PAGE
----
The YSL brush is wider and flatter than Sally Hansen’s thin, rounded brush, but still a manageable size for those of us who still find it terribly difficult to paint our nails neatly. I don’t particularly prefer one brush over the other; they’re both serviceable.
All in all, I like Bleu Majorelle as a nail polish. It chipped around day 5, which is not ideal, but not terrible either. I tend to paint my nails every weekend anyway, so I don’t need it to stretch much longer than 5 or 6 days. It goes on smoothly and is one of the most beautifully shiny polishes I own. My relationship with its colour is a bit more complicated. I do genuinely like the colour on its own, though it’s disappointing as a dupe for the real bleu Majorelle. Personally, I harbour a bit of an obsession with the same colour Yves Saint Laurent fell in love with, and as a result I paradoxically don’t mind the colour discrepancy; it’s nice just to own a product that is so tied up in the history of the brand and of the colour.
That said, the closest match to the bleu Majorelle that I have seen in person is not, in fact, YSL’s Bleu Majorelle. For around $5, Sally Hansen still has the honour of being the best bleu Majorelle nail polish I’ve ever found!
You’ll be happy to see that I bought two backups of the old Pacific Blue when I found them at work. Maybe less happy when you realize that I have a problem when it comes to this colour.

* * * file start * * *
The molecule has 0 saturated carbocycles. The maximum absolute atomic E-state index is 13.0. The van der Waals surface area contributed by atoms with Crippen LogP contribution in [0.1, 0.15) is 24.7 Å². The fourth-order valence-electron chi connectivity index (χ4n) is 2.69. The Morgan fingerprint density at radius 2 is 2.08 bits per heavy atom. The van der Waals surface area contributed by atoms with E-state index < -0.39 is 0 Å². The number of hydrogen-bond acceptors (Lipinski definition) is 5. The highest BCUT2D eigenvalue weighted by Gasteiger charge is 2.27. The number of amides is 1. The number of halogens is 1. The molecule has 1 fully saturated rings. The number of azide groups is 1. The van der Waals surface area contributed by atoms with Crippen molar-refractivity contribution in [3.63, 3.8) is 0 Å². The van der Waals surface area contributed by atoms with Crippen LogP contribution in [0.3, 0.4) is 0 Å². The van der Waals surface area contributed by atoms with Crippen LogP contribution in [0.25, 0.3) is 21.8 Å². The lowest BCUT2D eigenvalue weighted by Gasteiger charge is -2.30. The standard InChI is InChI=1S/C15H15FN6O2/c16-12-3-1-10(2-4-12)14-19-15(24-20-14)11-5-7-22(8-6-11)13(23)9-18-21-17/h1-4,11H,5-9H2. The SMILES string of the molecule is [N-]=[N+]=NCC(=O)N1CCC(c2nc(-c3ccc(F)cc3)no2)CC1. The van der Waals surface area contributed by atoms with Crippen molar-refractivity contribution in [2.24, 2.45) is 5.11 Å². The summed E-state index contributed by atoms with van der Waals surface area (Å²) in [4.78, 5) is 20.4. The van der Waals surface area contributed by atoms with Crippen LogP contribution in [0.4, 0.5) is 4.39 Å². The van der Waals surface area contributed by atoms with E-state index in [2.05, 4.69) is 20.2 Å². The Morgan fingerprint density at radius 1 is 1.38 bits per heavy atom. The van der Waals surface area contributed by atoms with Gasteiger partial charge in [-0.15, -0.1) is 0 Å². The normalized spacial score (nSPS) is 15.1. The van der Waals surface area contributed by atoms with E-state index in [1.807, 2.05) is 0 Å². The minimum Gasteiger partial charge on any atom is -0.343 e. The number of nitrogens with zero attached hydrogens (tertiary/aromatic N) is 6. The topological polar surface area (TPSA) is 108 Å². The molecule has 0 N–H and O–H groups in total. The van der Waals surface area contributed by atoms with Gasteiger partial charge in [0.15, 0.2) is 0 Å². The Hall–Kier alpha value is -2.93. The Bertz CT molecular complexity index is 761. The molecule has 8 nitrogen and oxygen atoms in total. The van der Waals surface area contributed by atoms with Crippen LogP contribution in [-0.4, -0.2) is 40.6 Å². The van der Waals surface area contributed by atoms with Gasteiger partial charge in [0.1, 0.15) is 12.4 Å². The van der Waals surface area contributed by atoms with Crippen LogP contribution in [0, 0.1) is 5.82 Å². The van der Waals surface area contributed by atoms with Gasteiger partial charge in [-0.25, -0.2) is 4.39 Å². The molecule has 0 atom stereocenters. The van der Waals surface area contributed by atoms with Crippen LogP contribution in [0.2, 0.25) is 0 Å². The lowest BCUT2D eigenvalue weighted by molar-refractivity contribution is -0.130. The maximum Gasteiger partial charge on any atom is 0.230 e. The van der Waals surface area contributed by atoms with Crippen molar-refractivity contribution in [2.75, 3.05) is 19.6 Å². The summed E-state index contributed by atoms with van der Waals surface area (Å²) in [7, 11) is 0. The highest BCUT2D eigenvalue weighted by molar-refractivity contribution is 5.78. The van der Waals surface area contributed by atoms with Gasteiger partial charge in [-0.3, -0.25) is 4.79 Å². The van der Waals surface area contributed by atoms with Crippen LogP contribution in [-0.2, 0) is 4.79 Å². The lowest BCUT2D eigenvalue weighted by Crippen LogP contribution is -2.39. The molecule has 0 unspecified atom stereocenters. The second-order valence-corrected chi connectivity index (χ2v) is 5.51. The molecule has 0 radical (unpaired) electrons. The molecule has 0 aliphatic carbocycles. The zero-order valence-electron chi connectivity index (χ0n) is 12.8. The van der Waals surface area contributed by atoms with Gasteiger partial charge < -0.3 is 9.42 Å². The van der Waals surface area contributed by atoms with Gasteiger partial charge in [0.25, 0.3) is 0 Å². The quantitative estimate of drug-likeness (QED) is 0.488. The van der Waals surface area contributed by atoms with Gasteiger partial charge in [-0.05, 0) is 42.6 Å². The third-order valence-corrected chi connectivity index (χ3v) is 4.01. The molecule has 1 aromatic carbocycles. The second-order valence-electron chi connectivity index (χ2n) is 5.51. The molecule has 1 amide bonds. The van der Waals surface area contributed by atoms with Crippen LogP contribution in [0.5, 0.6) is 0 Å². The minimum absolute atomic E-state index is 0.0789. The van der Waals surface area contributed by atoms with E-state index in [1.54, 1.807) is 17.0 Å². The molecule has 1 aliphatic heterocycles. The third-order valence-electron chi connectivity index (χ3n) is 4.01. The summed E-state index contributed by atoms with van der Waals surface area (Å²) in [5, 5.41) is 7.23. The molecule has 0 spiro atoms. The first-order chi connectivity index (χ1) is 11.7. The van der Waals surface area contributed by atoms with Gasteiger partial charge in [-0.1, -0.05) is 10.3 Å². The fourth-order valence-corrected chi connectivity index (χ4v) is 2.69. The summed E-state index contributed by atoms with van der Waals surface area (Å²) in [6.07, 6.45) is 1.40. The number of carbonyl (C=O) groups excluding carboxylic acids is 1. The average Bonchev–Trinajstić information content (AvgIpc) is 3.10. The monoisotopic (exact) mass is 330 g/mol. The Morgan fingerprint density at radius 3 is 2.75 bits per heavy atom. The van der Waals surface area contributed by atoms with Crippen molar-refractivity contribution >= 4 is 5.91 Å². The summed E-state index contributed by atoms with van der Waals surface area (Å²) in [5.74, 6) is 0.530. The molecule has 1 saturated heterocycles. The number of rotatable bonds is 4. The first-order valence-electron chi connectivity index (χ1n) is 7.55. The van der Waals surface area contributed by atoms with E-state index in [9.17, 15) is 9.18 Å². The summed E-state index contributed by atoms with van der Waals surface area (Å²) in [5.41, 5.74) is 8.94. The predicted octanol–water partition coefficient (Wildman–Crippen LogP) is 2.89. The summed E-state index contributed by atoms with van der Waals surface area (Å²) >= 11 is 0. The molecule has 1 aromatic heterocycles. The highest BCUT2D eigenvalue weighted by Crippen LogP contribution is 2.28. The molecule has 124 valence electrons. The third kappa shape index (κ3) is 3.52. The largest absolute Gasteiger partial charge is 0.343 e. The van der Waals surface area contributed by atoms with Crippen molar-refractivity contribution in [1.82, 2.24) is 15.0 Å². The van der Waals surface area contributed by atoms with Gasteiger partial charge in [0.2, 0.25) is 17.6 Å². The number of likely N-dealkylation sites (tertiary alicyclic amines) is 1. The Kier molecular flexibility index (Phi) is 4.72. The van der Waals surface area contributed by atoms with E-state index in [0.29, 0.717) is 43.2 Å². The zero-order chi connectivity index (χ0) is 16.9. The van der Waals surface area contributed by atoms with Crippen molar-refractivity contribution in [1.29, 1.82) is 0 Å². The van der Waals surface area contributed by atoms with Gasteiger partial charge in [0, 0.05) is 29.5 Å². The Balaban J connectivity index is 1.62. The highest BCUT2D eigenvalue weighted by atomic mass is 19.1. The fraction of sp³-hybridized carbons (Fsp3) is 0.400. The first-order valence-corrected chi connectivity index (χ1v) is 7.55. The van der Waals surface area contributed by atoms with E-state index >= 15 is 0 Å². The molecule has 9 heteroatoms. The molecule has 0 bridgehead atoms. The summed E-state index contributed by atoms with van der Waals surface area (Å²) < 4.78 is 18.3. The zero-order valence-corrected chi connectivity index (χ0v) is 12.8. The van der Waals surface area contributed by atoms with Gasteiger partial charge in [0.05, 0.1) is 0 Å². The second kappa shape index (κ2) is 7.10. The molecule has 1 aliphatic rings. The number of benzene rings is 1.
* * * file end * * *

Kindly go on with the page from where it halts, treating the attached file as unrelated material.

Yves Saint Laurent La Laque Couture Nail Lacquer in 18 Bleu Majorelle retails for $27 USD for 0.34 fl oz, or $79.41 USD per fl oz. It is available at American Sephora, YSL counters, or the YSL Beauty website. Canadians can purchase it on the Nordstrom website for a rather absurd $37.19 CAD ($109.39 per fl oz), not including the $9.95 shipping will cost. Don’t you just love the faltering Canadian dollar?!
Posted on August 17, 2015 under Reviews
Despite Reddit’s more-than-fair-share of umitigated grossness, there are a handful of subreddits that I consistently frequent: /r/toronto and /r/montreal, to keep up-to-date with my cities, /r/declutter, for vicarious satisfaction and a super supportive community, and, of course, /r/makeupaddiction, for inspiration, news, reviews, and makeup chit-chat. A newer discovery is /r/makeupexchange, a marketplace for new or barely-used makeup.
Recently, someone in Ontario was selling their lightly swatched LORAC Pro palette for $35 – a steal in itself, irresistible when combined with the inexpensive (and quick) domestic shipping.
Tangent: I’ve actually barely had any interest in this palette despite the nearly unanimous glowing reviews. LORAC is essentially unavailable in Canada, and I told myself I didn’t need it because it’s just another neutral palette. The moment it was available, however, I realized that I had been holding onto a latent desire for it for awhile.